A nuclear war between the United States and Russia would provoke a global famine that could kill more than 5,000 million of people. This is the warning contained in a study published in the scientific journal ‘Nature Food’, in which climatologists from Rutgers University analyze how the soot that would be expelled into the atmosphere by fires derived from an atomic conflict would affect global agricultural production.
Researcher Lili Xia and her team have analyzed six possible scenarios: five of them correspond to nuclear wars between India and Pakistan, while the sixth is a great conflict between Washington and Moscow. Scientists have made their calculations based on the “size of each country’s nuclear arsenal,” as detailed by the aforementioned university in a statement collected by Efe.
By plugging their estimates into a climate model, the experts have calculated the impact of these potential conflicts on crop production. corn, rice, wheat and soyas well as the changes that the lands of grazing and global banks fishing.
The least damaging scenario corresponds to a restricted war between India and Pakistan: in it, the world’s average production of food calories would decrease by 7% in the following five years. In the worst case, however, production would fall by 90% in a period of three or four years.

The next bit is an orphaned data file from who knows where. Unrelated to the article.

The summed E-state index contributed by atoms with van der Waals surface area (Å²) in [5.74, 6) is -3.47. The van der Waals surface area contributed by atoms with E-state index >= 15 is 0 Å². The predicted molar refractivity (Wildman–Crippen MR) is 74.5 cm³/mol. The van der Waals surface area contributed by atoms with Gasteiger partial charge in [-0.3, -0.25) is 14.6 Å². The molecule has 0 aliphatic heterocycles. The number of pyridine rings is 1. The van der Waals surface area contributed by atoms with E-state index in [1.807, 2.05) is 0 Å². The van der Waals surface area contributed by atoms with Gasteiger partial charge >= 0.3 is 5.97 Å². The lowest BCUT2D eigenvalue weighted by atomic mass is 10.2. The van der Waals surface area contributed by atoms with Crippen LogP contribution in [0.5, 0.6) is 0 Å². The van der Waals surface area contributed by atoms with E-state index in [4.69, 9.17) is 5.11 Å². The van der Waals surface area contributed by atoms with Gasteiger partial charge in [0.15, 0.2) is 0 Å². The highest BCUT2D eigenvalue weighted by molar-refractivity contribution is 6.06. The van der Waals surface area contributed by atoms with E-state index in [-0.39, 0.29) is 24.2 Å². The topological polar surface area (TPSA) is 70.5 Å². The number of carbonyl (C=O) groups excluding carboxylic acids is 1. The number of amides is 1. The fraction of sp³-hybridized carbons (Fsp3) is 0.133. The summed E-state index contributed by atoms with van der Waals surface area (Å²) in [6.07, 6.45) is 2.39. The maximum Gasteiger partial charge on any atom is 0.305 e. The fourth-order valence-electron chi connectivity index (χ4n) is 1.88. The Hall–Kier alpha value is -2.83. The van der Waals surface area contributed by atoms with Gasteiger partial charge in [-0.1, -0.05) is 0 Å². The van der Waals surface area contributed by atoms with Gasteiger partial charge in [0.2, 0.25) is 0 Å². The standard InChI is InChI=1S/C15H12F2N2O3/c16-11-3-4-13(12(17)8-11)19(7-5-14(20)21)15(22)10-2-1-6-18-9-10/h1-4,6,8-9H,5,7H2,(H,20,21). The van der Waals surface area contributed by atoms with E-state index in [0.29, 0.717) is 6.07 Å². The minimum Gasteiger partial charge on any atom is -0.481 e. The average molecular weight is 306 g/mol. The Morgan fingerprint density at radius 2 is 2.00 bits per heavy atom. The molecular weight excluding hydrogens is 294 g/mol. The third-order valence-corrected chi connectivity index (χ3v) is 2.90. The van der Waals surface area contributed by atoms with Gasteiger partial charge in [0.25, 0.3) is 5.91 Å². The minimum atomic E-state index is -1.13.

The decline in crops would be especially severe in the middle and high latitudes, including the United States and Russia, major food exporters, which would have a serious impact on importing countries in Africa and the Middle East.
More than 75% of the planet would suffer famine in the worst case scenario, according to the study led by Xia, which speculates on the possibility that the agricultural production that is now destined for animals could serve to feed the human population at first.
On the other hand, the researcher has indicated that she hopes to analyze in greater depth the effects of a nuclear war on the food chain. “The ozone layer would be destroyed by heat in the stratosphere, producing more ultraviolet radiation at the surface. We need to understand the impact of that scenario on food production,” she warned.